March 24, 2011 report
Japanese sperm cell breakthrough offers hope to infertile men
(PhysOrg.com) -- In what can only be described as cosmic forces at work, Japanese scientists working at Yokohama University, just south of Tokyo, have in the midst of a national crises, announced a major breakthrough in fertility science; they have figured out how to grow sperm cells outside the body. While the nation counts its losses from the earthquake and tsunami, a new way to help men who have been unable to conceive children, might just be on the way.
As originally reported in Nature, Takehiko Ogawa and his team from Yokohama University have discovered that by using the right mix of chemicals (which turned out to be the commercially available KnockOut Serum - a solution made to assist in stem cell growth) they could not only keep a mouse testes sample alive, but that it would, after just a few weeks, begin to produce viable sperm cells; sperm cells that when injected into a female ovum, wound up in the delivery by surrogate, of a live healthy mouse.
Scientists have been working on the problem of producing viable sperm cells for over a hundred years, with little to no success. Until now, researchers had been able to keep testes tissue alive, but when the sperm cells reached the meiosis stage, (the point during cell division when chromosomes are swapped) things simply stopped.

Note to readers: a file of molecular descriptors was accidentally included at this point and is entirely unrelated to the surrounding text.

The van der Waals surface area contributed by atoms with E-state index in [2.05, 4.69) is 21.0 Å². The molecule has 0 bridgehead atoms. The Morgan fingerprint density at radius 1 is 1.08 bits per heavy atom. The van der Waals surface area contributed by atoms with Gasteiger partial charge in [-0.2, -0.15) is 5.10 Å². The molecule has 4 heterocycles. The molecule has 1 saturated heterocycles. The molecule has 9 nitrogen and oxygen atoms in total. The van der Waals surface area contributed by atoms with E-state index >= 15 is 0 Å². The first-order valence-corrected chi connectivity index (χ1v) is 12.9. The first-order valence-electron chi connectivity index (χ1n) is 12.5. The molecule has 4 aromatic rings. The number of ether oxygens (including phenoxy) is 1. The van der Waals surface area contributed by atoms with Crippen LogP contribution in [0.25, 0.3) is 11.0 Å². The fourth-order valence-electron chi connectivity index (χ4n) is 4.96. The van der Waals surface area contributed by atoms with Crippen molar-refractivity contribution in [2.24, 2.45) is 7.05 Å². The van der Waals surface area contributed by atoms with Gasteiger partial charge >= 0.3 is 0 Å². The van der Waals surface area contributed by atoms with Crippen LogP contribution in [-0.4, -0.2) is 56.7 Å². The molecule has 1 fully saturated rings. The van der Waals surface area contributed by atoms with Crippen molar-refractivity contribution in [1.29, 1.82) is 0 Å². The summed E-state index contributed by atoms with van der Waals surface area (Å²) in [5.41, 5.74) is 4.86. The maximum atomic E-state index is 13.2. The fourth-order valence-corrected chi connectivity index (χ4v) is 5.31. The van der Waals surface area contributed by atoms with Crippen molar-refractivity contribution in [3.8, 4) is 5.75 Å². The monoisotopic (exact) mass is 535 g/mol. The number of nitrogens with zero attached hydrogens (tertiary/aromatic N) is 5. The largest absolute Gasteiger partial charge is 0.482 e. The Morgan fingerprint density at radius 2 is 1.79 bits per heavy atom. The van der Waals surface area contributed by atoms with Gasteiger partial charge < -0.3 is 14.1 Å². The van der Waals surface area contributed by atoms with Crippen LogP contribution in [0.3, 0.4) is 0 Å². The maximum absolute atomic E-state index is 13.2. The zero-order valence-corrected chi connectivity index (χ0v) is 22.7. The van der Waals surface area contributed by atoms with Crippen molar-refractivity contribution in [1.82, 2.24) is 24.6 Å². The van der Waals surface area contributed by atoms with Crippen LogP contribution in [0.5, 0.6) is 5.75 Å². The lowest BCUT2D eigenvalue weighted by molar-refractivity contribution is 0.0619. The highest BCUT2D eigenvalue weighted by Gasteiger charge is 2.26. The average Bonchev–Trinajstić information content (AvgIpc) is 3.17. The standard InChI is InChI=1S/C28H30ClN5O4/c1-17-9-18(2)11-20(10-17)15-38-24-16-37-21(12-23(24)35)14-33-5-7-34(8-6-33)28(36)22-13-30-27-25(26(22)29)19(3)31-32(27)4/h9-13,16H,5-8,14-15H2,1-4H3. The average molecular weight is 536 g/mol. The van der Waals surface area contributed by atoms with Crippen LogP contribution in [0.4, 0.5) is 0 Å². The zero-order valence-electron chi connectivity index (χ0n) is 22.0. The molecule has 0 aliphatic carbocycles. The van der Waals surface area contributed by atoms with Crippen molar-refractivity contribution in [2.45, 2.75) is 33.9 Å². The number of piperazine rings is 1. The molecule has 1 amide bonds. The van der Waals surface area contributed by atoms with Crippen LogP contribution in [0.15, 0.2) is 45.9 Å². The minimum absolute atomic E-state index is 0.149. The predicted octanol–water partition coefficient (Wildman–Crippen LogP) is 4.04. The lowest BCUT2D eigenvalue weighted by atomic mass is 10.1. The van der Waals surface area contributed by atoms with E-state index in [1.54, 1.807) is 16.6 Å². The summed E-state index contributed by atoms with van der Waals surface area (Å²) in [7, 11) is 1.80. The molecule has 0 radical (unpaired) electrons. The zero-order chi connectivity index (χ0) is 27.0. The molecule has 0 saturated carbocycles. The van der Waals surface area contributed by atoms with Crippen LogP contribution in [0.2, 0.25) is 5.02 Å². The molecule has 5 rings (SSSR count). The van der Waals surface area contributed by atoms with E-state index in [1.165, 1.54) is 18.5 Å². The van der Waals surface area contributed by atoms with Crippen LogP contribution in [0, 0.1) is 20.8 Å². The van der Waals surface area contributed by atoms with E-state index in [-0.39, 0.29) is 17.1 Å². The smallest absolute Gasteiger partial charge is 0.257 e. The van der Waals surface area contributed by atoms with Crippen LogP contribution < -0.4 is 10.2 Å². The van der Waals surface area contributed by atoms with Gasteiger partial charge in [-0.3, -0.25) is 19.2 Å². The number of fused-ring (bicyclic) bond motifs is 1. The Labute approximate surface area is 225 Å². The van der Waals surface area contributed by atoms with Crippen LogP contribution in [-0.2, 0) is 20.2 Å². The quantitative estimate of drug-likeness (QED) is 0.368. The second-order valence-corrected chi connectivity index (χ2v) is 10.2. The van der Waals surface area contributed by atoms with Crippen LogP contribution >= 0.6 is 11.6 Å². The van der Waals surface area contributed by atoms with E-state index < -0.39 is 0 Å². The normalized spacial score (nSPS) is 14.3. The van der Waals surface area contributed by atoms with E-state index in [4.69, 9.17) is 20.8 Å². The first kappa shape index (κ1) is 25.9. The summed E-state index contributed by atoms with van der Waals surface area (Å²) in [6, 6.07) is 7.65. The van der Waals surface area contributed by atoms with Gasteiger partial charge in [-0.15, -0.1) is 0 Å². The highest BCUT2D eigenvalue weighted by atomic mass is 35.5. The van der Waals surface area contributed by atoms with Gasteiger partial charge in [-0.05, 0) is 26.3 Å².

In the new procedure, a testes sample was taken from the testicle of a live male mouse before it was old enough to produce sperm cells. That sample was then continuously soaked in the KnockOut solution for several weeks, and then, the sample began to produce live sperm cells; complete with head, body and tails, just as they would have had they been left in their natural state. Those mice that were born as a result so far seem normal, and were even able to reproduce as well. The team also discovered the procedure would work with a previously frozen specimen as well.
The reason this breakthrough is so important is because it might help infertile men, particularly those who as young boys lost their ability to reproduce due to cancer treatment, have children. Its also important because it will help researches better understand how cells work; which might eventually lead to more breakthroughs in other areas.
More information: In vitro production of functional sperm in cultured neonatal mouse testes, Takuya Sato, Kumiko Katagiri, Ayako Gohbara, Kimiko Inoue, Narumi Ogonuki, Atsuo Ogura, Yoshinobu Kubota & Takehiko Ogawa, Nature 471, 504507 (24 March 2011) doi:10.1038/nature09850
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